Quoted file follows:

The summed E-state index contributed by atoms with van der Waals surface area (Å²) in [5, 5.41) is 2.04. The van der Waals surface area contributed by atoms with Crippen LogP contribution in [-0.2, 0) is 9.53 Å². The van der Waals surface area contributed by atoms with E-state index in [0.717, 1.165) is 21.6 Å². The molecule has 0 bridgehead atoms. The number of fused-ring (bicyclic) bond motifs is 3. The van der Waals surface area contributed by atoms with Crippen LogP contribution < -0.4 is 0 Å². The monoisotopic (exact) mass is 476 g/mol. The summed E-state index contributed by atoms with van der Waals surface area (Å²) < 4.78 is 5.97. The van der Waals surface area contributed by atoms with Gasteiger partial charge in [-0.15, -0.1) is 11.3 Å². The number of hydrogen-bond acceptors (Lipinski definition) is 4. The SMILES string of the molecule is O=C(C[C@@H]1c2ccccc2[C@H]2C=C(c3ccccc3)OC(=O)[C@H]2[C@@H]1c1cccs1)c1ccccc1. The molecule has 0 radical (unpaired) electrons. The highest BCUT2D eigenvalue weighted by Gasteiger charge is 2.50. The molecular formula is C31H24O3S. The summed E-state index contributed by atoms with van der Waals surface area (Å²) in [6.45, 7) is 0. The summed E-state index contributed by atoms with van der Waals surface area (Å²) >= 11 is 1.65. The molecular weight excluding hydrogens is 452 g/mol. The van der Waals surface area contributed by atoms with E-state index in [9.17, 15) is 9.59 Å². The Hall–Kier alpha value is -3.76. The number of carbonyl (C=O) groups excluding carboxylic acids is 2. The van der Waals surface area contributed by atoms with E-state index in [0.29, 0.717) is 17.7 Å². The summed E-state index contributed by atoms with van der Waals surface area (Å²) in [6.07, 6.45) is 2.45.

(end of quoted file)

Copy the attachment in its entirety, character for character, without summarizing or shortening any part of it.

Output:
The summed E-state index contributed by atoms with van der Waals surface area (Å²) in [5, 5.41) is 2.04. The van der Waals surface area contributed by atoms with Crippen LogP contribution in [-0.2, 0) is 9.53 Å². The van der Waals surface area contributed by atoms with E-state index in [0.717, 1.165) is 21.6 Å². The molecule has 0 bridgehead atoms. The number of fused-ring (bicyclic) bond motifs is 3. The van der Waals surface area contributed by atoms with Crippen LogP contribution < -0.4 is 0 Å². The monoisotopic (exact) mass is 476 g/mol. The summed E-state index contributed by atoms with van der Waals surface area (Å²) < 4.78 is 5.97. The van der Waals surface area contributed by atoms with Gasteiger partial charge in [-0.15, -0.1) is 11.3 Å². The number of hydrogen-bond acceptors (Lipinski definition) is 4. The SMILES string of the molecule is O=C(C[C@@H]1c2ccccc2[C@H]2C=C(c3ccccc3)OC(=O)[C@H]2[C@@H]1c1cccs1)c1ccccc1. The molecule has 0 radical (unpaired) electrons. The highest BCUT2D eigenvalue weighted by Gasteiger charge is 2.50. The molecular formula is C31H24O3S. The summed E-state index contributed by atoms with van der Waals surface area (Å²) in [6.45, 7) is 0. The summed E-state index contributed by atoms with van der Waals surface area (Å²) >= 11 is 1.65. The molecular weight excluding hydrogens is 452 g/mol. The van der Waals surface area contributed by atoms with E-state index in [9.17, 15) is 9.59 Å². The Hall–Kier alpha value is -3.76. The number of carbonyl (C=O) groups excluding carboxylic acids is 2. The van der Waals surface area contributed by atoms with E-state index in [0.29, 0.717) is 17.7 Å². The summed E-state index contributed by atoms with van der Waals surface area (Å²) in [6.07, 6.45) is 2.45.